Family mediation - compulsory or not?

We are often asked the question ‘do we need to attend mediation before going to court?' The answer is both yes and no.

Since April 2011, all parties to a potential court application have been expected to first consider mediation before making any family finance and/or children law application.

Prior to that date, this requirement was limited to those who were funded by legal aid. Essentially therefore, privately paying clients could make an application to court whether they had first considered mediation or not.

The Pre-Application Protocol for MIAMS (the Mediation Information and Assessment Meeting) changed this by providing that ‘Parties will be expected to explore the scope for resolving their dispute through mediation before embarking on the court process’.

The interesting thing to note is that, despite most media coverage proclaiming that all couples are expected to mediate before they can go to court, the protocol doesn’t actually state that mediation is a necessity (hence the rather woolly answer to the question posed above).

Mediation remains optional and so the MIAM can therefore be defined as the meeting before the mediation sessions, rather than the mediation itself.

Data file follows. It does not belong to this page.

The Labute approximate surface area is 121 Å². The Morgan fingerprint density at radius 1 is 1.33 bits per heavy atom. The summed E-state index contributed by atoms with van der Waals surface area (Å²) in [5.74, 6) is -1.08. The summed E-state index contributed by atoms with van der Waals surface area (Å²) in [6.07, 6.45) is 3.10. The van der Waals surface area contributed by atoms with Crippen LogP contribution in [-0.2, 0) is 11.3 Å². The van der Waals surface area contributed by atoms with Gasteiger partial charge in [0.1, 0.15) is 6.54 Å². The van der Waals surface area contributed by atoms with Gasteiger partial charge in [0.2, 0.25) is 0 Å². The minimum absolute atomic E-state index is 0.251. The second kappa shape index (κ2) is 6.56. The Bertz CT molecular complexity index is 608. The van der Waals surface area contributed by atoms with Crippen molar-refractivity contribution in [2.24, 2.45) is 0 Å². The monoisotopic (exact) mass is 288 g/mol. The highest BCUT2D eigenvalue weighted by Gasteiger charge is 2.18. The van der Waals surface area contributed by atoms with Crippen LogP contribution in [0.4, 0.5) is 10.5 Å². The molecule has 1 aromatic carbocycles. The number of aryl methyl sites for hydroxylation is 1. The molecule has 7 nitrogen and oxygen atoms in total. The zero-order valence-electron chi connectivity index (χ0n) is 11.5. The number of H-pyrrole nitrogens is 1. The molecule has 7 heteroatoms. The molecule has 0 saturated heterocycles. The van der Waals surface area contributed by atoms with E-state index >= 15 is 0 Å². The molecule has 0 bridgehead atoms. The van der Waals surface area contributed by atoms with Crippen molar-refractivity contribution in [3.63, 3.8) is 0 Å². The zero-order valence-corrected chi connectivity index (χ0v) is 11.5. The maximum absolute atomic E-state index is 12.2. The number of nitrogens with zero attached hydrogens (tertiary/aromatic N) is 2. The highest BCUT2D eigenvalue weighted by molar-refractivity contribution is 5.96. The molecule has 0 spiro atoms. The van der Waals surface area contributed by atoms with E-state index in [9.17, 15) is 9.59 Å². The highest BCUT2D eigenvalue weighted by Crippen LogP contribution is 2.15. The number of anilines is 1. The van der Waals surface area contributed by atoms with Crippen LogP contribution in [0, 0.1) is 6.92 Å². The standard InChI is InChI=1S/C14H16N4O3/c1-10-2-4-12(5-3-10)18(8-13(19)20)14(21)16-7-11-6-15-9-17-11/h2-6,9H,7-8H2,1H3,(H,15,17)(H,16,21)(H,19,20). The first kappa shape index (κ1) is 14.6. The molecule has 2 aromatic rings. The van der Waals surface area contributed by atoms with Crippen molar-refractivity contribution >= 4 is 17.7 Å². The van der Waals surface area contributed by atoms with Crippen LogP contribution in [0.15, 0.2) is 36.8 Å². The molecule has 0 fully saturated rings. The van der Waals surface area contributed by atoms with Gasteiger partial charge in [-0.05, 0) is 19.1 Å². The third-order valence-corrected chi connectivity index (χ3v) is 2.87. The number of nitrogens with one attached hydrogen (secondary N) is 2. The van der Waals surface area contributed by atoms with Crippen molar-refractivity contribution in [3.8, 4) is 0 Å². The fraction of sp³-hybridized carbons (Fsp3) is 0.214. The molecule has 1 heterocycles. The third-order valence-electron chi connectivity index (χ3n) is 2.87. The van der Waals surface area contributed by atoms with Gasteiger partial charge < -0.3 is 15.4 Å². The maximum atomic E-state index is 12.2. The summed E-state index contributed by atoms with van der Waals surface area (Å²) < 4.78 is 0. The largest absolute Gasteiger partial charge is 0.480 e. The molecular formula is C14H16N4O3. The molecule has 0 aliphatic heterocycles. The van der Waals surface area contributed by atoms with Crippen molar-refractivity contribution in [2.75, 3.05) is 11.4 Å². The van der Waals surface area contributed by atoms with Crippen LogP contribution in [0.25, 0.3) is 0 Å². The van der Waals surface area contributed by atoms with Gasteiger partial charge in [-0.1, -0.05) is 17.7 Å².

In some instances the mediation can follow straight after the MIAM and parties are actually able to attend together. However in most circumstances the MIAM is used to give the potential applicant information and guidance, in order for them to go away and consider mediation instead of a court application.

There are of course exceptions to the requirement for the MIAM, particularly in circumstances for example where there has been domestic violence in the relationship; where local authority children’s services are involved in the care of any child; or perhaps where there are serious child welfare concerns. The list is not exhaustive and in fact it is often the responsibility of the mediator to identify any concerns, which may mean that mediation is not appropriate.

Studies (and experience) have revealed that attitudes towards MIAMS amongst the profession, the courts and the judiciary since April 2011 have been mixed. Under the current Protocol a judge is able to make an Order that the parties attend a MIAM before hearing the case any further and can do so at any stage in the case.

This is perhaps one of the reasons why change is imminent to the wording. Rather than stating that parties ‘will be expected’ to consider mediation, the Protocol will instead say: ‘Before making a relevant family application, a person must attend a family mediation information and assessment meeting’.

This will still keep mediation optional but will mean that attendance at an information meeting is compulsory, barring specific exceptional cases.

Mediation is clearly not for everyone. However without the necessary information, guidance and signposting, many members of the public will assume that costly and lengthy litigation is the only option in family disputes. A MIAM usually lasts about 30 minutes and just might save you the stress of a court application.

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